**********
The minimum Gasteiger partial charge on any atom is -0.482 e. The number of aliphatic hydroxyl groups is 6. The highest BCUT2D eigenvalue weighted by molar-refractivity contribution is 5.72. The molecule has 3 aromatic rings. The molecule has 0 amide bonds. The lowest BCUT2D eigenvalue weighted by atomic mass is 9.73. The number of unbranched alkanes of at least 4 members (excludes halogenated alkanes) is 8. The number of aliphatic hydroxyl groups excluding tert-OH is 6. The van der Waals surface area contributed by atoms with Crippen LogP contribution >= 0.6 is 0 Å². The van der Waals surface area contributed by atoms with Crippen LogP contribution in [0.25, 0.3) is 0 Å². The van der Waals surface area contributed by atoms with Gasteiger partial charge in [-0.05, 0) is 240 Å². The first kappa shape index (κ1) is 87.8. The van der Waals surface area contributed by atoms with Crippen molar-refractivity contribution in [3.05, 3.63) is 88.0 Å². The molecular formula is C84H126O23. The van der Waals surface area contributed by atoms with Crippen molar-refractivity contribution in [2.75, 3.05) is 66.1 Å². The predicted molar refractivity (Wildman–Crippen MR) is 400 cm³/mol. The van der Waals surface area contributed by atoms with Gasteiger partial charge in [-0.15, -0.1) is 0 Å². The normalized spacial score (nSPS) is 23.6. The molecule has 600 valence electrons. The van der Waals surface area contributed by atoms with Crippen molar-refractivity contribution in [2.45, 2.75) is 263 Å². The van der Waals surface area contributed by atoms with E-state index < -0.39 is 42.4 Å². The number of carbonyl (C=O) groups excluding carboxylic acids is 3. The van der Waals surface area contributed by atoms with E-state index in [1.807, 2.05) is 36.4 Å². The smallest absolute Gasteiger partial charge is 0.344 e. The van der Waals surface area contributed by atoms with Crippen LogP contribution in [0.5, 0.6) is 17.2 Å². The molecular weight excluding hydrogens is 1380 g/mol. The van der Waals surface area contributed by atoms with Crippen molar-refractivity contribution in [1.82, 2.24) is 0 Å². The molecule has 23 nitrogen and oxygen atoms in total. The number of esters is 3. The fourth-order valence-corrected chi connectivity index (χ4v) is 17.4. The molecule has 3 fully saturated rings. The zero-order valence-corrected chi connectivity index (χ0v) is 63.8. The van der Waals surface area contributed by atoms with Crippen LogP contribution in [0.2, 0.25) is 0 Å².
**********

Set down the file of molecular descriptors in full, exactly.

The minimum Gasteiger partial charge on any atom is -0.482 e. The number of aliphatic hydroxyl groups is 6. The highest BCUT2D eigenvalue weighted by molar-refractivity contribution is 5.72. The molecule has 3 aromatic rings. The molecule has 0 amide bonds. The lowest BCUT2D eigenvalue weighted by atomic mass is 9.73. The number of unbranched alkanes of at least 4 members (excludes halogenated alkanes) is 8. The number of aliphatic hydroxyl groups excluding tert-OH is 6. The van der Waals surface area contributed by atoms with Crippen LogP contribution >= 0.6 is 0 Å². The van der Waals surface area contributed by atoms with Crippen LogP contribution in [0.25, 0.3) is 0 Å². The van der Waals surface area contributed by atoms with Gasteiger partial charge in [-0.05, 0) is 240 Å². The first kappa shape index (κ1) is 87.8. The van der Waals surface area contributed by atoms with Crippen molar-refractivity contribution in [3.05, 3.63) is 88.0 Å². The molecular formula is C84H126O23. The van der Waals surface area contributed by atoms with Crippen molar-refractivity contribution in [2.75, 3.05) is 66.1 Å². The predicted molar refractivity (Wildman–Crippen MR) is 400 cm³/mol. The van der Waals surface area contributed by atoms with Gasteiger partial charge in [-0.15, -0.1) is 0 Å². The normalized spacial score (nSPS) is 23.6. The molecule has 600 valence electrons. The van der Waals surface area contributed by atoms with Crippen molar-refractivity contribution in [2.45, 2.75) is 263 Å². The van der Waals surface area contributed by atoms with E-state index < -0.39 is 42.4 Å². The number of carbonyl (C=O) groups excluding carboxylic acids is 3. The van der Waals surface area contributed by atoms with E-state index in [1.807, 2.05) is 36.4 Å². The smallest absolute Gasteiger partial charge is 0.344 e. The van der Waals surface area contributed by atoms with Crippen LogP contribution in [0.5, 0.6) is 17.2 Å². The molecular weight excluding hydrogens is 1380 g/mol. The van der Waals surface area contributed by atoms with Crippen molar-refractivity contribution in [1.82, 2.24) is 0 Å². The molecule has 23 nitrogen and oxygen atoms in total. The number of esters is 3. The fourth-order valence-corrected chi connectivity index (χ4v) is 17.4. The molecule has 3 fully saturated rings. The zero-order valence-corrected chi connectivity index (χ0v) is 63.8. The van der Waals surface area contributed by atoms with Crippen LogP contribution in [0.2, 0.25) is 0 Å².